If you select the Button1.Click block it will appear on the design surface and you can move it around. It doesn't matter where it sits in this instance.

If you look at it carefully you will see that it says

when Button1.Click do

and this is indeed what it is all about.

The block is activated when the button is clicked and what happens all depends on what other block you place within the shaped open area below the caption.




The block that you place inside the Click block has to fit so you can't put blocks together in a way that doesn't make sense - but if you are following how things work there is little chance you will even try.

What we would like to do is to set the TextBox's content to say "Hello World" when the button is clicked.

If you think about it for a moment this suggests that we need a block that involves an action on the TextBox. If you click on TextBox1 in the My Blocks tab list you will see that there is a dark green property block that says:

set TextBox.Text to



This is the property action we are looking for - the Text property being what the TextBox displays.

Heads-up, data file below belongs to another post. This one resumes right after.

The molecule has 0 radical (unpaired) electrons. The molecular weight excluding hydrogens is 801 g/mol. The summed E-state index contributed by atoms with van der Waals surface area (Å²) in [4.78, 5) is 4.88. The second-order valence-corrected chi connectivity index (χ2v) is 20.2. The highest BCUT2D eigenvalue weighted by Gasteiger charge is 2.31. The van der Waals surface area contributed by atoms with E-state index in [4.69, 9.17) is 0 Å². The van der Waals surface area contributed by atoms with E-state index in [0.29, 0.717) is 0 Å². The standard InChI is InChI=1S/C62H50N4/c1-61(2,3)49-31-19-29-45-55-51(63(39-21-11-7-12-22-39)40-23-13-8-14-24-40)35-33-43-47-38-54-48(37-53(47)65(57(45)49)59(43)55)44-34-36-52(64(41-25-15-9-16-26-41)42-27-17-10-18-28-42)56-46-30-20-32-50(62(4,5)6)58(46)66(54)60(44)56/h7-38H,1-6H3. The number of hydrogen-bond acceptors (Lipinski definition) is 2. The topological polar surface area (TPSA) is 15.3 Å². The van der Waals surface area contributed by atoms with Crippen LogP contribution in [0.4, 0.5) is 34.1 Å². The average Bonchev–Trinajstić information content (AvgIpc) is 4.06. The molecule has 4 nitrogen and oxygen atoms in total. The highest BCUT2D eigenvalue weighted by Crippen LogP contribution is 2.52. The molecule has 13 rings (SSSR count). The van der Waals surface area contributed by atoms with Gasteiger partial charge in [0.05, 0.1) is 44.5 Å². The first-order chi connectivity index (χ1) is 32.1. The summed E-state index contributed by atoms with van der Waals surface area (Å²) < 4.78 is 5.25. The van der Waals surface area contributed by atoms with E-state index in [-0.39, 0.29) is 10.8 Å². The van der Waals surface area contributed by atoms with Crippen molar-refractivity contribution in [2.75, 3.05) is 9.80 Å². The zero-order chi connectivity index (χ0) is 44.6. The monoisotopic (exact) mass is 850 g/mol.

Clicking on the block places it on the design surface and you can now drag-and-drop it into the space in the Button1.Click box. When you do this you will hear a satisfying click - this development environment knows how to keep you happy.



This looks good but notice that you have an empty socket and this  won't actually be used if you try and run the program.

This is quite reasonable as the blocks are incomplete.

Currently it says

when Button1.Click do set TextBox1.Text to

but To what?

Built-in blocks

We need a value block and in this case we need a simple text value from the Built-In blocks. Select the Text item in the Built-in section and then the empty quotes block. Drag this block so that it connects with the "to" socket:



Now we have a complete clump of blocks but the text value is set to its default "text" .

If you click on it you will discover that a text entry box opens and you can type in your message Hello World.